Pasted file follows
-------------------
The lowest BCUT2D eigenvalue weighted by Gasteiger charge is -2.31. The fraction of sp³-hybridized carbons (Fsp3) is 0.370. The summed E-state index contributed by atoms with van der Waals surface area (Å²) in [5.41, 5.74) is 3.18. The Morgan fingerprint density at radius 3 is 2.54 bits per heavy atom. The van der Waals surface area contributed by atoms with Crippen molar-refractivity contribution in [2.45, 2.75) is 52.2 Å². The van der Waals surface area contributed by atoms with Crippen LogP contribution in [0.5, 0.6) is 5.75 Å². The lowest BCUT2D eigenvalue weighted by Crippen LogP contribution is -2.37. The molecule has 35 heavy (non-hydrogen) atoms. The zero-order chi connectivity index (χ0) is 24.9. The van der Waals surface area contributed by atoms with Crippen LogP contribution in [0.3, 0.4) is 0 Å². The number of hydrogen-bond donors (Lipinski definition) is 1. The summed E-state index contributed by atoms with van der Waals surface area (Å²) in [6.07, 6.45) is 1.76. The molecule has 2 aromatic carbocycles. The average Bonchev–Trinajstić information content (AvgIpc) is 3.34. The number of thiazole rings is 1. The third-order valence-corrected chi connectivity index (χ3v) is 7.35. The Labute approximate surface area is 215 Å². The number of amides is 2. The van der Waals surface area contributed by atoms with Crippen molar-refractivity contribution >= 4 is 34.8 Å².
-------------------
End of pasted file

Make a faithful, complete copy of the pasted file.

The lowest BCUT2D eigenvalue weighted by Gasteiger charge is -2.31. The fraction of sp³-hybridized carbons (Fsp3) is 0.370. The summed E-state index contributed by atoms with van der Waals surface area (Å²) in [5.41, 5.74) is 3.18. The Morgan fingerprint density at radius 3 is 2.54 bits per heavy atom. The van der Waals surface area contributed by atoms with Crippen molar-refractivity contribution in [2.45, 2.75) is 52.2 Å². The van der Waals surface area contributed by atoms with Crippen LogP contribution in [0.5, 0.6) is 5.75 Å². The lowest BCUT2D eigenvalue weighted by Crippen LogP contribution is -2.37. The molecule has 35 heavy (non-hydrogen) atoms. The zero-order chi connectivity index (χ0) is 24.9. The van der Waals surface area contributed by atoms with Crippen LogP contribution in [0.3, 0.4) is 0 Å². The number of hydrogen-bond donors (Lipinski definition) is 1. The summed E-state index contributed by atoms with van der Waals surface area (Å²) in [6.07, 6.45) is 1.76. The molecule has 2 aromatic carbocycles. The average Bonchev–Trinajstić information content (AvgIpc) is 3.34. The number of thiazole rings is 1. The third-order valence-corrected chi connectivity index (χ3v) is 7.35. The Labute approximate surface area is 215 Å². The number of amides is 2. The van der Waals surface area contributed by atoms with Crippen molar-refractivity contribution >= 4 is 34.8 Å².